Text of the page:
Shea, M. T. et al. Course of depressive symptoms over follow-up: findings from the National Institute of Mental Health Treatment of Depression Collaborative Research Program. Arch. Gen. Psychiatry 49, 782-787

Department of Psychiatry and Human Behavior, Brown University, Providence, RI 02906.
Archives of General Psychiatry (Impact Factor: 14.48). 11/1992; 49(10):782-7.
Source: PubMed


We studied the course of depressive symptoms during an 18-month naturalistic follow-up period for outpatients with Major Depressive Disorder treated in the National Institute of Mental Health Treatment of Depression Collaborative Research Program. The treatment phase consisted of 16 weeks of randomly assigned treatment with the following: cognitive behavior therapy, interpersonal therapy, imipramine hydrochloride plus clinical management (CM), or placebo plus CM. Follow-up assessments were conducted at 6, 12, and 18 months after treatment. Of all patients entering treatment and having follow-up data, the percent who recovered (8 weeks of minimal or no symptoms following the end of treatment) and remained well during follow-up (no Major Depressive Disorder relapse) did not differ significantly among the four treatments: 30% (14/46) for those in the cognitive behavior therapy group, 26% (14/53) for those in the interpersonal therapy group, 19% (9/48) for those in the imipramine plus CM group, and 20% (10/51) for those in the placebo plus CM group. Among patients who had recovered, rates of Major Depressive Disorder relapse were 36% (8/22) for those in the cognitive behavior therapy group, 33% (7/21) for those in the interpersonal therapy group, 50% (9/18) for those in the imipramine plus CM group, and 33% (5/15) for those in the placebo plus CM group. The major finding of this study is that 16 weeks of these specific forms of treatment is insufficient for most patients to achieve full recovery and lasting remission. Future research should be directed at improving success rates of initial and maintenance treatments for depression.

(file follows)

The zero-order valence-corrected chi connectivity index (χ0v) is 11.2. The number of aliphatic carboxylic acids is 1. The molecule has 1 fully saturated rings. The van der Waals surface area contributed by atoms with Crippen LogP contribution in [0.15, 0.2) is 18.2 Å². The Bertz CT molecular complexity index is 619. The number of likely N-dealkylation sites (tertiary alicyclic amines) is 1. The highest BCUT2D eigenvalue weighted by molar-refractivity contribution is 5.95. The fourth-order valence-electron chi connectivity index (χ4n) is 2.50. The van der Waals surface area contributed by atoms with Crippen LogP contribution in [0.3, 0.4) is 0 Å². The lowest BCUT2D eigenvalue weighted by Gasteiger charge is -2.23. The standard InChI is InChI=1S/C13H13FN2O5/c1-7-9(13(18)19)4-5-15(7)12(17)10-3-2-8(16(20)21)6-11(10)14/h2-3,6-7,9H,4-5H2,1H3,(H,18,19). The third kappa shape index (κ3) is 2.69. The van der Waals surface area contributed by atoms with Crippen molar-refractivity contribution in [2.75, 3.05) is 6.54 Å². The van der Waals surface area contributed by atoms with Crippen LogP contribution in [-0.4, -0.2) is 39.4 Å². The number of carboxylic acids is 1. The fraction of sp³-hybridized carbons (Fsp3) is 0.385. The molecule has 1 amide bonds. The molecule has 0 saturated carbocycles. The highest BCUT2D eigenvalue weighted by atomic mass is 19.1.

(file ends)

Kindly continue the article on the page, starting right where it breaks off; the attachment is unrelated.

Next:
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Available from: Paul A Pilkonis, Jul 24, 2014
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    • "However, there is a lack of evidence comparing the differential long-term effects of different psychological interventions (Cuijpers et al., 2008a). Although available research suggests that different psychological treatments have equivalent effects over time (Blay et al., 2002; e.g., Deffenbacher et al., 1995; Shea et al., 1992), some evidence suggests the superiority of certain treatments (Ellison et al., 2009). For instance, Shapiro et al. (1995) found equivalent post-treatment outcomes for depression through CBT and psychodynamic-interpersonal psychotherapy , but at the one year follow-up assessments, CBT showed significantly better outcomes. "